How many times do we have to read stories about cruelty to show horses before we protest loudly enough to make it stop?
And clearly making it stop means a combination of two things: regulation that is both complete and enforced. If that's not in the cards, then we simply have to boycott the shows and the races.
Tennessee walking horses are the sore spot -- literally -- in our part of the country. And 40 years after abuses in the walking-horse industry led Congress to pass the Horse Protection Act, Tennessee is still turning out scores of horses that have caustic chemicals smeared on their legs or sharp objects jammed beneath artificially built-up hooves or have their hooves cut to the quick -- all to make them step higher and farther to please a show judge.
The ridiculous thing is that these measures have gone to such an extreme that what 50 years ago looked like a beautiful stride now looks clumsy and painful. That's because it is clumsy and painful. The horses almost look lame because their steps are so exaggerated.
But in 40 years, the Horse Protection Act wasn't enforced in a way to bring a court prosecution until 2012. That's when -- in Chattanooga -- hall-of-fame trainer Jackie McConnell pleaded guilty to abusing horses after an undercover Humane Society worker secretly filmed his crimes.
Last week, similar accusations of cruelty were leveled in New York and Kentucky against thoroughbred racehorse trainer Steve Asmussen, the nation's second-winningest horse trainer, and his assistant Scott Blasi.
The investigations were prompted after complaints and evidence of suspected violations, gathered in an undercover investigation, were provided by People for the Ethical Treatment of Animals to the New York State Gaming Commission and the Kentucky Horse Racing Commission.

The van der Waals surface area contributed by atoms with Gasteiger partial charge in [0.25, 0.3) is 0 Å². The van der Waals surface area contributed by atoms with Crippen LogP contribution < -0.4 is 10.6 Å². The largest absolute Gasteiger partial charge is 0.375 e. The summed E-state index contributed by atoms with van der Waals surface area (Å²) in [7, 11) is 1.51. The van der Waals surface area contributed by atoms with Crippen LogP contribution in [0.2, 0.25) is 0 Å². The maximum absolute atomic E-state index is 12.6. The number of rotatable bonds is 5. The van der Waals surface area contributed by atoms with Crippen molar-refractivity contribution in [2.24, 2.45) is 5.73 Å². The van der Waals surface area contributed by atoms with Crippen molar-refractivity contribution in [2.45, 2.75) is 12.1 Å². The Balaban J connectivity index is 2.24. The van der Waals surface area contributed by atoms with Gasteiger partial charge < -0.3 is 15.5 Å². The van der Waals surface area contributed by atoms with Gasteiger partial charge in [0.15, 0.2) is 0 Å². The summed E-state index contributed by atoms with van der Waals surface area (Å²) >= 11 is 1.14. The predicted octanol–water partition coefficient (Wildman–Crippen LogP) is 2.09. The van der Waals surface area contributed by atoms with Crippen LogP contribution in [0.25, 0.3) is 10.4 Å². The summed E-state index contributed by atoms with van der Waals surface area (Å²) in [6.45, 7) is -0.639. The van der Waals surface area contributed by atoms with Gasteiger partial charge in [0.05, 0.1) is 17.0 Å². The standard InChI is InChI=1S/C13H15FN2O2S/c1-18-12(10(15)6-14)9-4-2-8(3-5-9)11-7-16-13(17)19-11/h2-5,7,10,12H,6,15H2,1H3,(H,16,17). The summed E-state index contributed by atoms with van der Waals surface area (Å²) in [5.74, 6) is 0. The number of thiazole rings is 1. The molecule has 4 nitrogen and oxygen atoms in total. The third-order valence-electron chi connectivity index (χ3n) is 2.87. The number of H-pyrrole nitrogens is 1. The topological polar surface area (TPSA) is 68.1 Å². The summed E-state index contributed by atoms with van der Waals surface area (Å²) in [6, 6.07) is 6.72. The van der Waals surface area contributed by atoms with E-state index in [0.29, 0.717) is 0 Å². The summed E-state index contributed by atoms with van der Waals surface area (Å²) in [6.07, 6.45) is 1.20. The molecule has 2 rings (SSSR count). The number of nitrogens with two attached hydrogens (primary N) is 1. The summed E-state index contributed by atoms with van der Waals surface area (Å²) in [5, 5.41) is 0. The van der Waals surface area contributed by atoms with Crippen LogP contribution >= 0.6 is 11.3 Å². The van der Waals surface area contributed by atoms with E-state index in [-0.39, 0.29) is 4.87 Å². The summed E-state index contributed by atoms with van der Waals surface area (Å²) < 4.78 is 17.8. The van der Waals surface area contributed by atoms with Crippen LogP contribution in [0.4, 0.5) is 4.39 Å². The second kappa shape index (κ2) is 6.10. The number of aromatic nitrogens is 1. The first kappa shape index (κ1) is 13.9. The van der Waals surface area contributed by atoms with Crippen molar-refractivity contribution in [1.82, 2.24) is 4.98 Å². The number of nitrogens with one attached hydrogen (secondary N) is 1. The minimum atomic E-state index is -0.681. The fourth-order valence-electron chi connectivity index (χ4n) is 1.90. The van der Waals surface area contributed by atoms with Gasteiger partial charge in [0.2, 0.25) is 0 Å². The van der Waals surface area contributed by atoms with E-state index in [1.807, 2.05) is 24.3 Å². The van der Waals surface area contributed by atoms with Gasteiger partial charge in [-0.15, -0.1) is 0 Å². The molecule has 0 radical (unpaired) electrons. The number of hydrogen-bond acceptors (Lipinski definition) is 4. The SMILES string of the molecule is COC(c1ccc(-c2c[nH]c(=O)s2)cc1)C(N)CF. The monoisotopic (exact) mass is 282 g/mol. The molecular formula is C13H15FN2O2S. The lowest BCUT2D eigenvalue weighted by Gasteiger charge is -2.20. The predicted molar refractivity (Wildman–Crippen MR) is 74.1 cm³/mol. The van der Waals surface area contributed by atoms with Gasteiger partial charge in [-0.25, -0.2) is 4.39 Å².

The New York Times reported last week that PETA filed 10 complaints with state and federal authorities accusing Asmussen and Blasi of administering drugs to their horses for non-therapeutic purposes and of having a jockey use an electrical device to shock the horses into running faster. The investigator compiled a detailed report using a hidden camera to record video that showed widespread mistreatment of horses.
The abuse shouldn't come as a shock. These newest allegations have emerged as horse racing continues to wrestle publicly with a drug culture that its officials concede has badly damaged the sport. A New York Times investigation in 2012 showed how a pervasive drug culture, encouraged by trainers and aided by veterinarians, put horses and riders at risk. The Times found that 24 horses died each week at American tracks, a rate greater than in countries where drug use was severely restricted.
Congress has held hearings and proposed legislation that would create stricter rules and give the United States Anti-Doping Agency authority to enforce them.
Sound familiar? It should. Congress has been stalling for two years on a proposal to toughen the Horse Protection Act as it applies to Tennessee walking horses.
Times Free Press reporters stood in front of the Joel W. Solomon Federal Building and U.S. Courthouse here in 2012 to hear former U.S. Sen. Joseph Tydings, R-Md., the author of the Horse Protection Act which criminalized soring more than 40 years ago, call for passage in Congress of Horse Protection Act Amendments to strengthen the law.
Those amendments are still pending, with big money from the $1.4 billion walking horse industry stalling them.
Come on, Congress. How hard do you have to look to see that more needs to be done?
Instead, they defund USDA, they float phony agriculture protection bills like the Tennessee General Assembly did in the aftermath of McConnell's charges. The Tennessee lawmakers sought to make it virtually impossible for animal advocates or investigators to use surveillance to show abuse.
Don't reform the industry, prosecute the reformers. That was the message.
Come on Tennesseans, Americans: Lean on your congressmen. Fill their email boxes. Stuff their voice mails. Make their aides crazy with your calls.
No amount of money should require these beautiful animals to be maimed -- even slaughtered -- like this.